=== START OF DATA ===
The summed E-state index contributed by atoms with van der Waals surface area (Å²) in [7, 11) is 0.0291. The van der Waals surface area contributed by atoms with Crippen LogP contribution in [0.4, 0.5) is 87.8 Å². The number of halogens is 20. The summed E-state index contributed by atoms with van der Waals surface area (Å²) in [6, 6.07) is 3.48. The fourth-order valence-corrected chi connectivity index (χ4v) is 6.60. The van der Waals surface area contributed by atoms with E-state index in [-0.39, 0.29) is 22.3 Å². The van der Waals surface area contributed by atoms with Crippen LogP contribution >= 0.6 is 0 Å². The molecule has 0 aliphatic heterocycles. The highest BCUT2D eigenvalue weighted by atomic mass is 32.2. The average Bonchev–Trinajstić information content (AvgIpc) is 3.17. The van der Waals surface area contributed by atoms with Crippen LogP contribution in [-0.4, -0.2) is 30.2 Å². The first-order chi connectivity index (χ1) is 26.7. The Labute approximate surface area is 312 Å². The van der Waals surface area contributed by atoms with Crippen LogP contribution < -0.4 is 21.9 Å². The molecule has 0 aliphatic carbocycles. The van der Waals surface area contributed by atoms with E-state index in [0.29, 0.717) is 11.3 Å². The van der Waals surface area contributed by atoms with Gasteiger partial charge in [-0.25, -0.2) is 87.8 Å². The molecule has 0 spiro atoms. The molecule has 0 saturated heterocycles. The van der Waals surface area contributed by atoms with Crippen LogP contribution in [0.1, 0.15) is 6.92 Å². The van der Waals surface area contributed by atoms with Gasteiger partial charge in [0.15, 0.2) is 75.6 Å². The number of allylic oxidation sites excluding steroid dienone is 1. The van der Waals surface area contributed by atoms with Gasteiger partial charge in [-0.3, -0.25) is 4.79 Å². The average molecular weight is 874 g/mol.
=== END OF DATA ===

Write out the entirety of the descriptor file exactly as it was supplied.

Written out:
The summed E-state index contributed by atoms with van der Waals surface area (Å²) in [7, 11) is 0.0291. The van der Waals surface area contributed by atoms with Crippen LogP contribution in [0.4, 0.5) is 87.8 Å². The number of halogens is 20. The summed E-state index contributed by atoms with van der Waals surface area (Å²) in [6, 6.07) is 3.48. The fourth-order valence-corrected chi connectivity index (χ4v) is 6.60. The van der Waals surface area contributed by atoms with E-state index in [-0.39, 0.29) is 22.3 Å². The van der Waals surface area contributed by atoms with Crippen LogP contribution >= 0.6 is 0 Å². The molecule has 0 aliphatic heterocycles. The highest BCUT2D eigenvalue weighted by atomic mass is 32.2. The average Bonchev–Trinajstić information content (AvgIpc) is 3.17. The van der Waals surface area contributed by atoms with Crippen LogP contribution in [-0.4, -0.2) is 30.2 Å². The first-order chi connectivity index (χ1) is 26.7. The Labute approximate surface area is 312 Å². The van der Waals surface area contributed by atoms with Crippen LogP contribution < -0.4 is 21.9 Å². The molecule has 0 aliphatic carbocycles. The van der Waals surface area contributed by atoms with E-state index in [0.29, 0.717) is 11.3 Å². The van der Waals surface area contributed by atoms with Gasteiger partial charge in [-0.25, -0.2) is 87.8 Å². The molecule has 0 spiro atoms. The molecule has 0 saturated heterocycles. The van der Waals surface area contributed by atoms with Crippen LogP contribution in [0.1, 0.15) is 6.92 Å². The van der Waals surface area contributed by atoms with Gasteiger partial charge in [0.15, 0.2) is 75.6 Å². The number of allylic oxidation sites excluding steroid dienone is 1. The van der Waals surface area contributed by atoms with Gasteiger partial charge in [-0.3, -0.25) is 4.79 Å². The average molecular weight is 874 g/mol.